The Journey of DBS Surgery

~ By Jessica Edgar ~

About a year ago, I had the pleasure of meeting Dr. Adam Hebb, a neurosurgeon from Swedish Medical Center, and spoke to him about DBS (Deep Brain Stimulation) surgery for a story in Prime Time for Seniors. He explained what makes a patient eligible for the surgery, the procedure of laying spaghetti thin leads into the brain that is unique to each patient, and working with the patient during and after surgery to fine tune the strings for the best possible outcome. I also spoke to Gayle Schendzielos who received DBS surgery after Essential Tremors had caused her to withdrawal from day to day life activities. She had become dependent on her husband for almost everything, but after receiving DBS surgery, Gayle had become herself again.

With March being Essential Tremors month and April being Parkinson’s disease month, we decided that a follow-up story was due.

I had a wonderful conversation with Ed Billings, the first patient in Colorado to receive DBS surgery, about his journey. Jeanne Echternach, who just underwent surgery this past January, shares her experience and the steps she is now taking post-op. I also spoke to Dr. Monique Giroux, a neurologist from Swedish Medical Center and medical director of the Movement Disorders and Deep Brain Stimulation program, and Sierra Ferris, a physician assistant that specializes in movement disorders and Deep Brain Stimulation therapy. Dr. Giroux and Sierra Farris are part of a small but highly skilled and motivated team of experts at the Swedish’s Deep Brain Stimulation program.

In 1957 while serving in the Navy, Ed Billings was standing at attention when he first noticed his hand was trembling. His signature was becoming less legible. He had no idea what it was or what was causing it. After the Navy, in 1959, Ed worked in the Grand Junction Fire Department for 28 years and all the while with his tremors. It was embarrassing and started affecting his social life. Ed couldn’t stand the thought of another meal with friends where food was flying off his fork. He found the one way to control his tremors was with alcohol. He would have a drink to relax his hand, which lead to a drink with breakfast, which lead to another drink…Ed said the ease of controlling his tremors with drinking had led him to alcohol abuse. He stopped drinking in 1975 and hasn’t had a drink since even though the tremors continued.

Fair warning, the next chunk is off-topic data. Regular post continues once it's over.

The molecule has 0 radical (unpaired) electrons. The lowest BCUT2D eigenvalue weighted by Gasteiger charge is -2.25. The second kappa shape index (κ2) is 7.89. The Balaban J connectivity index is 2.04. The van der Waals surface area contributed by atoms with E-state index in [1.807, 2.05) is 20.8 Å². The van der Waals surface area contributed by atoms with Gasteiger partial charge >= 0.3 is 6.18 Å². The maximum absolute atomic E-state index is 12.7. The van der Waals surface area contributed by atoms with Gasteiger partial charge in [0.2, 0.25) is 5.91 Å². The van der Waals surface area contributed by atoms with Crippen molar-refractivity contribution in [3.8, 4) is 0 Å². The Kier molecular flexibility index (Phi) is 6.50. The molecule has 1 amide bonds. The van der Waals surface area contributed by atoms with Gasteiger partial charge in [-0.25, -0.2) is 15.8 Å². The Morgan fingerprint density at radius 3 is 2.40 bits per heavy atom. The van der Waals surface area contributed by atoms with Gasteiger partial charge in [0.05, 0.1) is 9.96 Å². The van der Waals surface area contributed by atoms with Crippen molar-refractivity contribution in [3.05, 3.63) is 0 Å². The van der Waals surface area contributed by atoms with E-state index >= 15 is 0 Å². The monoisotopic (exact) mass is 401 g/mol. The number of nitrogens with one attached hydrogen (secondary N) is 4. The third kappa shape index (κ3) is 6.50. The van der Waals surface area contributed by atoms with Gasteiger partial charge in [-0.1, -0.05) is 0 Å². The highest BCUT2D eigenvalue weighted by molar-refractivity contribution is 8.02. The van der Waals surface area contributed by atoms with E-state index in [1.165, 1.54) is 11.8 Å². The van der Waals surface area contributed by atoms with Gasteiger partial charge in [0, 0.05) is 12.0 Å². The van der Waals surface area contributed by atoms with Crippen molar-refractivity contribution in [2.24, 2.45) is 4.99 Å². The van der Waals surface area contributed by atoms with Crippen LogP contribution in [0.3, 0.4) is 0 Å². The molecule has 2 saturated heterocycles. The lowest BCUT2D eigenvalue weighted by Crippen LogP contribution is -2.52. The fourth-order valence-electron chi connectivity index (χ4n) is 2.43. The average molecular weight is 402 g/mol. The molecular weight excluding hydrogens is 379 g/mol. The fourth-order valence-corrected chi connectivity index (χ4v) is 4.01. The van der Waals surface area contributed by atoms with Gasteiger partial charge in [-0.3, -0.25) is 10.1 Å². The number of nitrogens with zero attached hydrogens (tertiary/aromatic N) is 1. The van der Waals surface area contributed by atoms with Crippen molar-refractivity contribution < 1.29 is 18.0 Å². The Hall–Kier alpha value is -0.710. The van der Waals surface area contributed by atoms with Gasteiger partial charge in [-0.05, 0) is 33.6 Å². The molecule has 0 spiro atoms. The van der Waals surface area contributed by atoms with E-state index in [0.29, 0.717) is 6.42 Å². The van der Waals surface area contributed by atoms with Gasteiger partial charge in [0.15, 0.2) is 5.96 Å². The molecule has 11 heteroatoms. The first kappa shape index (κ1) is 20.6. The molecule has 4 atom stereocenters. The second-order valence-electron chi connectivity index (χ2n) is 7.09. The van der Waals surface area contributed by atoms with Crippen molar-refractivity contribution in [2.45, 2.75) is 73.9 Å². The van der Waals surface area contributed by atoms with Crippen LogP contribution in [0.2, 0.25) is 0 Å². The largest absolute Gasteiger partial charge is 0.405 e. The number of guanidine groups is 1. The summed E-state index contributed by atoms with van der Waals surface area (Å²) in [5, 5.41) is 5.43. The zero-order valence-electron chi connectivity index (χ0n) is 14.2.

One night while watching Barbara Walters on 20/20, there was a story on this groundbreaking new surgery called Deep Brain Stimulation and this prompted Ed to talk to his doctor about it. Kansas City University was the closest place where the procedure had already been done, but a Dr. McVicker was accepting candidates in Denver at the Swedish Medical Center. A year later, Dr. McVicker, Dr. Rajeev Kumar, and surgical nurse Kim Martin performed the first DBS surgery in Colorado on Ed Billings. Ed was awake the whole time and said it sounded like radio static when they would adjust the wires. When asked to write on a board and realizing his steady hand, Ed wrote “Thank You” as his first words.

Jeanne Echternach was diagnosed with Parkinson’s disease five years ago. About seven years prior to her diagnosis, she was having symptoms such as slowness of movement, not swinging her left arm and tripping often as she walked. When finally diagnosed, she began a medication regimen that worked at first, but became less effective over time. Levodopa was added to the regimen and Jeanne’s symptoms improved but a few years later the Off time was increasing and the unpleasant side effect of dyskinesia was starting. But because Jeanne was having a positive reaction to the Levodopa when it was “On”, her neurologist urged her to consider DBS surgery.

This past January, Jeanne started her DBS journey. She completed both surgeries within ten days. In the first surgery, where the leads are placed, she was awaken by Sierra Ferris who asked her to do exercises to determine the correct placement of the leads. Jeanne was alert and in no pain. She had no fear or anxiety while being awake, just a slight tingle when voltage was increased. After surgery, Jeanne had some nausea due to the pain medication, but was able to get it under control. She recovered quickly at home and was walking around her neighborhood within a day or two.